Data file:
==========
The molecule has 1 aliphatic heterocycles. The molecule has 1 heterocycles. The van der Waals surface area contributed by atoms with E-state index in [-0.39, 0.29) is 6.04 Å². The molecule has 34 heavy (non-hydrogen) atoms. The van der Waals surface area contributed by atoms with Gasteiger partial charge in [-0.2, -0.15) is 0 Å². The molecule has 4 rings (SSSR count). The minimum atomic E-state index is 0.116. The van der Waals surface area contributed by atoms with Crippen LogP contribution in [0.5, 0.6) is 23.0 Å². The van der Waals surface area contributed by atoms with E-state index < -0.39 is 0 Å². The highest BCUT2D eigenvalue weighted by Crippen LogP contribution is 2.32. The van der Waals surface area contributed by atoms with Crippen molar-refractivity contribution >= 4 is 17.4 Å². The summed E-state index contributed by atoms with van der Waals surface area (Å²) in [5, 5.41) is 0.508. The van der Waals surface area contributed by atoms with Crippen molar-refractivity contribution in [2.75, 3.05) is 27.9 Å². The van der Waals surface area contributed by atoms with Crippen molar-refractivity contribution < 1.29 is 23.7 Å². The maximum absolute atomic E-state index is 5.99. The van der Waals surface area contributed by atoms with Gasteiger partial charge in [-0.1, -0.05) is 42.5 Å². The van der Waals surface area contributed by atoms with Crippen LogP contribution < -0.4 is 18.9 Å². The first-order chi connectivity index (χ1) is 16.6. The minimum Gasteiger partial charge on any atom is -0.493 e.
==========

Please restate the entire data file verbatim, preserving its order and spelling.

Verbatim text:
The molecule has 1 aliphatic heterocycles. The molecule has 1 heterocycles. The van der Waals surface area contributed by atoms with E-state index in [-0.39, 0.29) is 6.04 Å². The molecule has 34 heavy (non-hydrogen) atoms. The van der Waals surface area contributed by atoms with Gasteiger partial charge in [-0.2, -0.15) is 0 Å². The molecule has 4 rings (SSSR count). The minimum atomic E-state index is 0.116. The van der Waals surface area contributed by atoms with Crippen LogP contribution in [0.5, 0.6) is 23.0 Å². The van der Waals surface area contributed by atoms with E-state index < -0.39 is 0 Å². The highest BCUT2D eigenvalue weighted by Crippen LogP contribution is 2.32. The van der Waals surface area contributed by atoms with Crippen molar-refractivity contribution >= 4 is 17.4 Å². The summed E-state index contributed by atoms with van der Waals surface area (Å²) in [5, 5.41) is 0.508. The van der Waals surface area contributed by atoms with Crippen molar-refractivity contribution in [2.75, 3.05) is 27.9 Å². The van der Waals surface area contributed by atoms with Crippen molar-refractivity contribution < 1.29 is 23.7 Å². The maximum absolute atomic E-state index is 5.99. The van der Waals surface area contributed by atoms with Gasteiger partial charge in [-0.1, -0.05) is 42.5 Å². The van der Waals surface area contributed by atoms with Crippen LogP contribution < -0.4 is 18.9 Å². The first-order chi connectivity index (χ1) is 16.6. The minimum Gasteiger partial charge on any atom is -0.493 e.